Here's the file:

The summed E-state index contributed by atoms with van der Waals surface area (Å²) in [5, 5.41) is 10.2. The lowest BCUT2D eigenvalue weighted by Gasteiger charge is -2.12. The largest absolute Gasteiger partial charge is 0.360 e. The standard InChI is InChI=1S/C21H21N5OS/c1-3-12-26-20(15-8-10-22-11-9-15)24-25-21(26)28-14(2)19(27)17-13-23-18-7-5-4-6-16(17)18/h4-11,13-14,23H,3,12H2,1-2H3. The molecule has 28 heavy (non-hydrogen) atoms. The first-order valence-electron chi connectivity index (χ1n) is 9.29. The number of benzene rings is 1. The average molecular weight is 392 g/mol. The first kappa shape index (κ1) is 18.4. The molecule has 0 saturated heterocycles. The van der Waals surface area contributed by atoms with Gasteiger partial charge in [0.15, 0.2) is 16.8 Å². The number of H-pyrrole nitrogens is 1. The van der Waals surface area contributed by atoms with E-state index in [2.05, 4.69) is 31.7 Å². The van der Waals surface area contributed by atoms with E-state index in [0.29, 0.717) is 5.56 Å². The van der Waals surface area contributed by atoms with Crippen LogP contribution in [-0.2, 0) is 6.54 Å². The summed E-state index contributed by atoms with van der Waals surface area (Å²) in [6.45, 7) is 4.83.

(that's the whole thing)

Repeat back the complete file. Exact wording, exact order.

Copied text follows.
The summed E-state index contributed by atoms with van der Waals surface area (Å²) in [5, 5.41) is 10.2. The lowest BCUT2D eigenvalue weighted by Gasteiger charge is -2.12. The largest absolute Gasteiger partial charge is 0.360 e. The standard InChI is InChI=1S/C21H21N5OS/c1-3-12-26-20(15-8-10-22-11-9-15)24-25-21(26)28-14(2)19(27)17-13-23-18-7-5-4-6-16(17)18/h4-11,13-14,23H,3,12H2,1-2H3. The molecule has 28 heavy (non-hydrogen) atoms. The first-order valence-electron chi connectivity index (χ1n) is 9.29. The number of benzene rings is 1. The average molecular weight is 392 g/mol. The first kappa shape index (κ1) is 18.4. The molecule has 0 saturated heterocycles. The van der Waals surface area contributed by atoms with Gasteiger partial charge in [0.15, 0.2) is 16.8 Å². The number of H-pyrrole nitrogens is 1. The van der Waals surface area contributed by atoms with E-state index in [2.05, 4.69) is 31.7 Å². The van der Waals surface area contributed by atoms with E-state index in [0.29, 0.717) is 5.56 Å². The van der Waals surface area contributed by atoms with Crippen LogP contribution in [-0.2, 0) is 6.54 Å². The summed E-state index contributed by atoms with van der Waals surface area (Å²) in [6.45, 7) is 4.83.